WASHINGTON- Rep. Albert Wynn, D-Largo, wants to stop any new outside contracting by federal agencies until contractors can prove they are doing the job cheaper and more efficiently than federal employees.
Wynn, who said his 4th District has the highest concentration of federal workers in the nation, has nearly 60 co-sponsors on the bill that he introduced Tuesday. He said the bill is needed because many contractors have been profiting at the expense of federal workers, by hiring cheap labor and doing botched jobs.
Contracting federal work out to the private sector was supposed to save money, Wynn said, but there is no evidence that privatization has accomplished that goal.
“There’s lots of evidence of waste and abuse,” said Wynn. “You have situations [where jobs] could have been done cheaper with federal employees.”
Calls to the U.S. Chamber of Commerce and the Office of Personnel Management for comment on the bill were not returned Tuesday.
But Wynn said no one has said anything to him against the bill. “It’s very hard to say, ‘OK, we’re going to keep wasting money,'” he said.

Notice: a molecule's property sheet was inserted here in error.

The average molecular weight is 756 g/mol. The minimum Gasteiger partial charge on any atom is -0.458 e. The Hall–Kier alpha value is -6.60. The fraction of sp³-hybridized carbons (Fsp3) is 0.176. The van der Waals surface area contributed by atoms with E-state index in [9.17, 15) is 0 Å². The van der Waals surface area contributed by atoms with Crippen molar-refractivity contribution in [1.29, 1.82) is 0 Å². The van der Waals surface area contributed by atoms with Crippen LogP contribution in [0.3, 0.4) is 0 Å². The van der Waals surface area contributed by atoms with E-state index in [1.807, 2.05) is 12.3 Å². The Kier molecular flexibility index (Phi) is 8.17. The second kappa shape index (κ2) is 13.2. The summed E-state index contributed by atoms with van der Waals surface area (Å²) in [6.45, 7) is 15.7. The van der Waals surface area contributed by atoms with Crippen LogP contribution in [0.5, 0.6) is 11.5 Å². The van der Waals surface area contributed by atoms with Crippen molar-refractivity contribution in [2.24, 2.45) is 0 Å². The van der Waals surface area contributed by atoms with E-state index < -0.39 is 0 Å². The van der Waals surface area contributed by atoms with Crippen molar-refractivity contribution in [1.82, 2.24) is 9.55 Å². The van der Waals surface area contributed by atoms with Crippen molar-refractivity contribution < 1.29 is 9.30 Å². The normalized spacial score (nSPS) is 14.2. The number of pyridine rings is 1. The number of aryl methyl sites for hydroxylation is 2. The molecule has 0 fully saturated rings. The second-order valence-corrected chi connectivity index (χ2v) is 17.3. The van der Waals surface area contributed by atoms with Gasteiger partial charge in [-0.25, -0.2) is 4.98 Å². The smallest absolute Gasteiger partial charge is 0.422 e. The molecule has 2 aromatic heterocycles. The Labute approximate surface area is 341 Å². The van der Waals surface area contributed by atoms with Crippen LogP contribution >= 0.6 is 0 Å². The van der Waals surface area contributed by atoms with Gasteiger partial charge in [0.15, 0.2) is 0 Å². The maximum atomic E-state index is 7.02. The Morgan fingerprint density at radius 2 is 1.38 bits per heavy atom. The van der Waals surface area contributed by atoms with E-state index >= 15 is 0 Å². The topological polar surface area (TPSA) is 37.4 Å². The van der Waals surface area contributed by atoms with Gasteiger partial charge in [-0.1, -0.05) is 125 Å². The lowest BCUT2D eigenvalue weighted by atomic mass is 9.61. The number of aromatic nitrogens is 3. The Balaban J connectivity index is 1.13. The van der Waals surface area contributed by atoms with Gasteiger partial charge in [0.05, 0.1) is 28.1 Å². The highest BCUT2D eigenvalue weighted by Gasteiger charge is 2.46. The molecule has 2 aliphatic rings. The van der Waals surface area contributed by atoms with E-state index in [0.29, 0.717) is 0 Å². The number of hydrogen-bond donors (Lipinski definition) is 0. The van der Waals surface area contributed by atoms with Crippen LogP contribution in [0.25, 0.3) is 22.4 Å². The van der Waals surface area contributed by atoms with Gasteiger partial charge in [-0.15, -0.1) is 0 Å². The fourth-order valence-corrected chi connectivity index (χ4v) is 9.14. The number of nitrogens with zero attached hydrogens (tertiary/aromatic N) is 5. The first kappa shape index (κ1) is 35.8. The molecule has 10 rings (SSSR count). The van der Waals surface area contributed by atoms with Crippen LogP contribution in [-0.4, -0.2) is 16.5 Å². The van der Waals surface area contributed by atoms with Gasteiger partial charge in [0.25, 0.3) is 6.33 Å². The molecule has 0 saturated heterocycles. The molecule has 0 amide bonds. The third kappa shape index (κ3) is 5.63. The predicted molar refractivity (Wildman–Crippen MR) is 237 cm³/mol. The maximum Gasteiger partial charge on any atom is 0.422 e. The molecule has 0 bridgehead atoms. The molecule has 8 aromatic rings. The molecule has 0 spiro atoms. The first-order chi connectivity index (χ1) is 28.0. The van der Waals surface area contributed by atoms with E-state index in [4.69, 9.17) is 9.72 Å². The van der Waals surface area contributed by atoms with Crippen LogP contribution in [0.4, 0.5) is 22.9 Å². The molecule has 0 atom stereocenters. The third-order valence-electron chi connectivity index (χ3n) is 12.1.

Scores of advocates and federal workers rallied on the steps of the Capitol Tuesday in support of the bill, saying contractors should be held accountable for their work, good and bad.
“People are hired out and we don’t know how many there are, what they’re being paid, or how much work they’re doing,” said David Schlein, national vice president in the Washington area for the American Federation of Government Employees. All of that information is closely tracked for federal workers, he said.
Schlein, who represents federal workers from Prince George’s and Montgomery counties, said the AFL-CIO is demanding the moratorium on hiring new contractors until a fairer process is established.
He and Wynn want a system where federal workers would be able to bid on jobs in competition with private contractors. In the long run, private contractors “are not working at a savings,” Schlein said. Federal workers should have a chance to do the same work, which often they are already trained to do, he said.
Jim Beckstrom, who works at the Social Security Administration in Woodlawn, said agency administrators often create a situation that is favorable to privatization by cutting back on the number of federal workers.
“Then we’re forced to contract work out … people who really know the work are career employees,” said Beckstrom, adding that hiring contractors has not worked out in the systems computer department where he is employed.
“The general image of government workers is lazy and incompetent,” Beckstrom said. “But there are plenty of great federal workers.”